Facebook’s forthcoming crypto,Libra, could conceivably become a way for Facebook to support publishers and other content creators by enabling micropayments from users, per NiemanLab. Publishers won’t be the first or the biggest beneficiary if Facebook’s crypto plans succeed, but the platform could still usher in a new monetization model for them.
In March, Facebook CEO Mark Zuckerberg said that the platform would create a separate section for news content where publishers would be able to make money, and where it’s conceivable that Libra could eventually facilitate transactions on paywalled or otherwise restricted news content. Here’s what a Libra-based micropayments model might look like:
- Users browsing the site or apps who come across a paywalled news item that they’re interested in would have the option of paying for access in Libra, on a per-item basis.
- Facebook might take a cut of that fee, similar to the 30% cut it takes from creator subscriptions sold through its Patreon competitor called Fan Subscriptions.
- At scale, these micropayments could accrue to a meaningful revenue stream for publishers.
And here’s how Facebook currently enables publisher monetization:
- Posts. Publishers don’t earn ad revenue on articles that they distribute on the site, but they generate ad revenue through referral traffic, meaning when people click out to their sites, where they host ads.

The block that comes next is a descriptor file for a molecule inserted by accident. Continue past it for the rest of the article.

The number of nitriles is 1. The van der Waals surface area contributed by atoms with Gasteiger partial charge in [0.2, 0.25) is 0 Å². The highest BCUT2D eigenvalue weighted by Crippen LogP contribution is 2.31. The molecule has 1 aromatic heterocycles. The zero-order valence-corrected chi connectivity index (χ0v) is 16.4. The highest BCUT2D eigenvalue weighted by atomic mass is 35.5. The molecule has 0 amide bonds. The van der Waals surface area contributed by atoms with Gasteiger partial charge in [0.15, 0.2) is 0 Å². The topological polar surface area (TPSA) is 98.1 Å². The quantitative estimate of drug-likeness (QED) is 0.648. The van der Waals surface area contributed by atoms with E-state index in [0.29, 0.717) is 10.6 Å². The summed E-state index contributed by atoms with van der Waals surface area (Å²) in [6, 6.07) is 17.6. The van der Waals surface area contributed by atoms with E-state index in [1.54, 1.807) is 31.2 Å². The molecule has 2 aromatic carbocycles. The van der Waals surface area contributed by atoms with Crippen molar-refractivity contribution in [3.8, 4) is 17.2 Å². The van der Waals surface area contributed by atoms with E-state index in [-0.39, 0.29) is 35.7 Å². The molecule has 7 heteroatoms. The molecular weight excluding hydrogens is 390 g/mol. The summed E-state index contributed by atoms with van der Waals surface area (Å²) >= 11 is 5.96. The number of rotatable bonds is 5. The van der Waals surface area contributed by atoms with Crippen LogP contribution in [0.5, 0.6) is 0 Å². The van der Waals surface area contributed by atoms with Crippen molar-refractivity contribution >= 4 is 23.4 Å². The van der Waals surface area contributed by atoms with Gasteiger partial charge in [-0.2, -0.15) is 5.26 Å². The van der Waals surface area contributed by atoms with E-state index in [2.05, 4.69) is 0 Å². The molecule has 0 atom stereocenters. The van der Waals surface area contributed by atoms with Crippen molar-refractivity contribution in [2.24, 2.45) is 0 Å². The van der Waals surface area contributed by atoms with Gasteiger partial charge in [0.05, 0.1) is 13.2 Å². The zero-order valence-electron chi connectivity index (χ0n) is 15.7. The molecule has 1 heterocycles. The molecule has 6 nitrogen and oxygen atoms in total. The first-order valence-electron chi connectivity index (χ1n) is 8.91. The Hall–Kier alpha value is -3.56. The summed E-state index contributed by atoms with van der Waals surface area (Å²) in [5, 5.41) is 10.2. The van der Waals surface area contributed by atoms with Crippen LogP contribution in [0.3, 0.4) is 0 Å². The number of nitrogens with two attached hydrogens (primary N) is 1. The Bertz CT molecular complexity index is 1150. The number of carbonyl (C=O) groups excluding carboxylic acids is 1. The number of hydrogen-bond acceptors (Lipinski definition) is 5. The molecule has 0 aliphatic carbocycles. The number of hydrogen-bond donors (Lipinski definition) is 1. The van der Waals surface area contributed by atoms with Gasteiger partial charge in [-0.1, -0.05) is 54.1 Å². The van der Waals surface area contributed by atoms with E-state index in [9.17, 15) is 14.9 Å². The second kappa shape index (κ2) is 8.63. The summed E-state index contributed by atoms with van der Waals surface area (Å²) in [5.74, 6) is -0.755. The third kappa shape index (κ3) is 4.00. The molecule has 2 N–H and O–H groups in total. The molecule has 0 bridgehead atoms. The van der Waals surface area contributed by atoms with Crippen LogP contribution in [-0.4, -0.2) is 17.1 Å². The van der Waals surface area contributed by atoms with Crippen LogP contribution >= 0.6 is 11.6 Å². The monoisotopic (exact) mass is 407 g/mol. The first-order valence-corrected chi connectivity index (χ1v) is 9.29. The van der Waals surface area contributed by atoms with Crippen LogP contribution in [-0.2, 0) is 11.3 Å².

- Instant Articles. Although most publishers have abandoned it due to underwhelming monetization, Facebook’s tool to encourage publishers to post content natively to the site provides several routes to revenue, including display ads (publishers keep 100% of the revenue generated from ads sold by their own teams) and branded content. Facebook recently announced that it’s adding even more monetization options to Instant Articles, including subscriptions and a tool called News Funding. But so far, publishers reports that these products haven’t meaningfully converted subs.
- Video. Publishers earn a 55% cut of ad revenue from Facebook’s pre-roll and mid-roll ads that run on their video content, but Facebook only plays ads at the 60-second mark in a video, while Facebook counts a view as 3 seconds of viewing. In order to make money, publisher video must generate views at scale, for longer than a minute.
A potential hurdle would be whether users would actually respond to a paradigm in which they’re asked to pay small fees to access content. In the same way that it remains to be seen whether Facebook’s pervasive trust problems will stand in the way of widespread Libra adoption, it’s an open question as to whether users would want to pay for content in this way.One lever for Facebook to pull would be ease-of-use if it can make Libra a simple, built-in way to pay, more users will likely consider using it. But pricing would be paramount: For example, it’s unlikely that a user would pay $1 for access to an article, but they might be willing to pay something nominal, like $0.10 per item.One could compare this paradigm to iTunes, which enabled users to purchase a single song for $0.99 — but that price point also reflected replay value and a likely more specific desire. In contrast, it’s unlikely that a user would continue returning to an archive of articles purchased on Facebook.But as publishers double down on subscription models and paywalls become more common, non-subscribing users could theoretically be convinced to pay on a one-off basis for highly desirable content, like a New Yorker feature.